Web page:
This Veterans Day two local men, Edwin Allender and Melvin Littrell, have new memories to add to old ones. Allender, a retired veteran who saw service in Korean and Vietnam; and Littrell, a veteran of the Korean War, were honored with a trip to Washington, D.C. , sponsored by Central Missouri Honor Flight.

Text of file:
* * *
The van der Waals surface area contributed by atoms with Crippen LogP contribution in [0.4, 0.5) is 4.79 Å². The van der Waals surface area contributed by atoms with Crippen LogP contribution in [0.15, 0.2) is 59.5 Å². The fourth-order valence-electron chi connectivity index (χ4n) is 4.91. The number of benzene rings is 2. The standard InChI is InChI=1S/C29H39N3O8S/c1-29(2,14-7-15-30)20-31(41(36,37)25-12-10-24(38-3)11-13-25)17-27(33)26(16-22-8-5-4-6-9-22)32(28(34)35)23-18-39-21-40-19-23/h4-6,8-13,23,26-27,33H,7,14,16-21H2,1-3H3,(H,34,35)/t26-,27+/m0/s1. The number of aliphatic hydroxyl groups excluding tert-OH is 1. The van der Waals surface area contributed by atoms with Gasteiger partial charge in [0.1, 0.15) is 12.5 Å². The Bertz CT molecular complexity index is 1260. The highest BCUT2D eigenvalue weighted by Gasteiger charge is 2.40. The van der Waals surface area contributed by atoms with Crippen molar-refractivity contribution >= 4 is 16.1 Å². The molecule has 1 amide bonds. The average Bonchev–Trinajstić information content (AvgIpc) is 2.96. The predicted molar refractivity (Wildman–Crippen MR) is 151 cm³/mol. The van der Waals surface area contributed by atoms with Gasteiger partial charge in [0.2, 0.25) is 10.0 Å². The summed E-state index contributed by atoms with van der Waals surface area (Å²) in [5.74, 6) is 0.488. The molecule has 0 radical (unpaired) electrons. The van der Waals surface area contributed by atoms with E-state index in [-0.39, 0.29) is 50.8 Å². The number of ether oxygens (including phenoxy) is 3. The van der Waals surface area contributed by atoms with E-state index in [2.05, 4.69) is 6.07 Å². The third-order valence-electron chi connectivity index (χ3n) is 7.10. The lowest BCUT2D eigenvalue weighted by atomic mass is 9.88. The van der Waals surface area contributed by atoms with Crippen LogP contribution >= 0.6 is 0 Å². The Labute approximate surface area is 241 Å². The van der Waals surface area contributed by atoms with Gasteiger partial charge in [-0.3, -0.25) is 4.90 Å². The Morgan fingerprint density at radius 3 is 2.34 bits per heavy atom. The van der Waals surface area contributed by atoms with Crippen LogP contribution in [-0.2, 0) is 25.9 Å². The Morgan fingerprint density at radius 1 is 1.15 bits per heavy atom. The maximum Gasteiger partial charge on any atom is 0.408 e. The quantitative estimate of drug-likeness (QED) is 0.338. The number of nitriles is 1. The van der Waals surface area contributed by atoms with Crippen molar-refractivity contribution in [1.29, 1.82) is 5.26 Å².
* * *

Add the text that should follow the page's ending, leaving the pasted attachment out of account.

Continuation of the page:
Sunday, September 24, 2017 This Veterans Day two local men, Edwin Allender and Melvin Littrell, have new memories to add to old ones. Allender, a retired veteran who saw service in Korean and Vietnam; and Littrell, a veteran of the Korean War, were honored with a trip to Washington, D.C. , sponsored by Central Missouri Honor Flight. Bucklin resident, Ralph Thomas, District 2 Adjutant, also made the trip. Chillicothe Legion Post No. 25 is in District 2. According to Littrell and Allender “ This was a trip of a lifetime.” The 109 veterans selected for the trip made three trips to Columbia, first for orientation, then for the trip, and later for a reunion. Veterans from three wars filtered into the Courtyard Marriott Hotel conference center. Among the group were two WWII veterans, 12 Korean War veterans, with the remainder being from the Vietnam War. They came together, not as strangers, rather brothers for a common cause. The Central Missouri Honor Flight at Columbia does not allow family members on the trip, as the program is all about the veteran, for them alone to enjoy. Family is invited to all activities at the hotel. At the orientation meeting family members are seated at the back of the room. Each veteran was assigned a table number and guardian, who explained his job to the veteran. Allender was among three veterans assigned to ‘Joe’ a war veteran and retired registered surgical nurse. His open smile and mild manner formed an immediate bond. Littrell was placed at a different table with his guardian, a retired Air Force veteran whose broad smile and soft spoken voice put one at ease. This tall man was in his words, ‘giving back to his brothers’ taking time off from his employment to do so. Sunday, October 1, 2017 The Littrells and Allenders returned to the hotel on Sunday, Oct. 1, to rest, nap, and relax while waiting on the action to begin. At midnight, a breakfast was held in the conference room for the veterans, and last minute details were provided. Three buses were waiting to transport them to St. Louis for the flight to Washington, D.C. The veterans were assigned to the ‘red, white, or blue bus’ for the trip. From medical history provided, some veterans were assigned a wheelchair from St. Louis to return. Joining the veterans were the guardians, nurses, and doctors. The guardians pay $300 for their first three flights, for the privilege of pushing veterans in wheelchairs, taking complete charge of their needs, and being with them at all times during the trip. They also hold the veteran’s ID; air boarding pass; medicines, and emergency information during the trip, and dispense accordingly. It is dedication in the purest form. As boarding time arrived for departure, in the excitement Littrell and Allender simply got in line and boarded the bus. The wives stood outside the bus watching for a goodbye wave, which did not happen. They could be seen laughing and chatting up a storm, grinning from ear to ear. All wrapped up in ‘their’ trip, their wives stood laughing and chatting with other wives in the same situation. Finally, at 2 a.m., the buses pulled out. The first leg of Central Missouri Honor Flight No. 49 was on its way. Monday, October 2, 2017 At 8:15 a.m. (eastern time) the veterans arrived at Reagan National Airport and departed for Arlington National Cemetery with the Capitol Police leading the buses swiftly through the city. Yes, they were ‘Very Important People’ and were treated as such all day. “The Changing of the Guard Ceremony at the Tomb of the Unknown Soldier, and the laying of the wreath has left a lasting impression upon me,” Allender said. “It was so impressive and heart rendering, I shall never forget it”. Littrell voiced the same thoughts as the men marveled at the sights they had seen and the camaraderie they shared. During the visit they had a rolling tour of prominent buildings and The Marine Iwo Jima Memorial. Again guided by the Capitol Police through red lights and stop signs. People everywhere cheered them. Other stops were the ‘Women in Military Service Memorial; WW2 Memorial; Lincoln; Korea; and Vietnam Memorials and Air Force Memorial. While at Arlington the group was on the steps of the Memorial Building at the Tomb of the Unknown Soldier when one of the veterans began singing ‘God Bless America’. Immediately, all 109 veterans were joyfully singing their praises of America. There is always a large crowd at Arlington Cemetery on any given day. As the singing began everyone stopped, grew quiet, placed their hand over their heart, and stood in reverence. Afterwards, they all applauded. A television crew caught it on camera, as well as the two professional photographers hired by the Central Missouri Honor Flight for each of their trips. That night it was on television in Washington, D.C., and on several stations in Missouri, including Columbia. It was noted that this had never happened before on any of the trips by the Honor Flight, and as far as anyone could tell it was the first time it had happened. Homecoming #1 On the flight back to St. Louis, the tired, but happy, veterans settled down for a nap. Upon arrival at Lambert Airport, everything continued to go like clockwork as they boarded the buses for Columbia. As they approached the Kingdom City exist something different was happening. The Missouri Highway Patrol had entered I-70 and closed the westbound lanes and began escorting the buses. Then another surprise – about 400 Patriot Riders, often two to one motorcycle, joined in behind the Patrol in escorting the veterans all the way to the Courtyard Marriott Hotel in Columbia. Back at the hotel, hundreds of people had gathered to welcome home the veterans by waving flags and cheering. Family members, friends, ROTC members, local dignitaries and local people from all walks of life who simply wanted to let the veterans know ‘they cared’ were there. It was an inspiring and patriotic affair, one that made each person there very proud. There was music, patriotic singing, a bagpipe playing, and those in charge of the ‘Homecoming’ passed along phone updates on some of the trip highlights the veterans had experienced as well as their expected time of arrival, and the fact the Patrol and Patriotic Riders were ‘bringing them in’. As usual, the many volunteers were everywhere helping anyone who needed information or assistance or a bottle of water or cup of coffee. The buses arrived at 10 p.m. The veterans’ wives were seated in a cordoned off area next to the hotel driveway. The Highway Patrol led the Patriotic Riders into the hotel driveway. Littrell’s wife, Meredith, and this writer were within arms’ reach of some of the motorcycle riders, two abreast, as they came zooming past the crowd in what seemed like an endless parade of riders, all flying an American Flag. Many were decorated with lights or signs. Finally, the buses parked upon the street and began unloading their precious cargo, our American Veterans. First off were the two WWII veterans, then the 12 Korean veterans, followed by the Vietnam veterans. Each veteran was escorted by a person on each side of him at the top of the driveway and introduced by name, service served under, place served, town of residence and then wildly cheered as they made their way down the driveway into the conference center. Escorts were the Highway Patrol, ROTC, guardians, nurses, and the doctors. Both Littrell and Allender were so caught up in the pageantry, lights, and lack of sleep, that they walked right by their wives – who were waving flags and could have touched them – without seeing them. The wives did understand and met them inside the hotel. They had risen on Sunday morning, made the drive to Columbia, visited, rested one hour, visited with other veterans, been served a breakfast at midnight on Sunday, and left at 2 a.m. on Monday, arriving back home at 10 p.m. Monday. The Reunion The third trip for the Honor Flight was on Oct. 22, for a reunion. New buddies were reunited, a video with highlights of the trip, a lot of laughs on things that happened during their long day in D.C. and, of course, a banquet. Finally, the trip back home. It was all over, but never forgotten as these two local veterans will forever marvel at the trip of a lifetime. The sights, sounds, tears shed, The Wall and the many markers in Arlington Cemetery of those that gave their all for our freedom today, the memorials, all memories now seared into the heart and minds of the men, Veterans of Central Missouri Honor Flight No. 49. The Central Missouri Honor Flight schedules trips monthly beginning in April to November. They are free to veterans through donations, and the many volunteers who assist. The guardians, nurses, doctors, volunteer men and women at the conference center, and those who co-ordinate the trips. From the moment one walks into the conference center a volunteer is there to assist for any need or give out information. One young volunteer, Alex, a middle school eighth grader, has volunteered for four years (along side his grandmother). This eighth grader has two loves, helping veterans and playing football for his school in Hallsville, Mo. God Bless our young, for they are our future.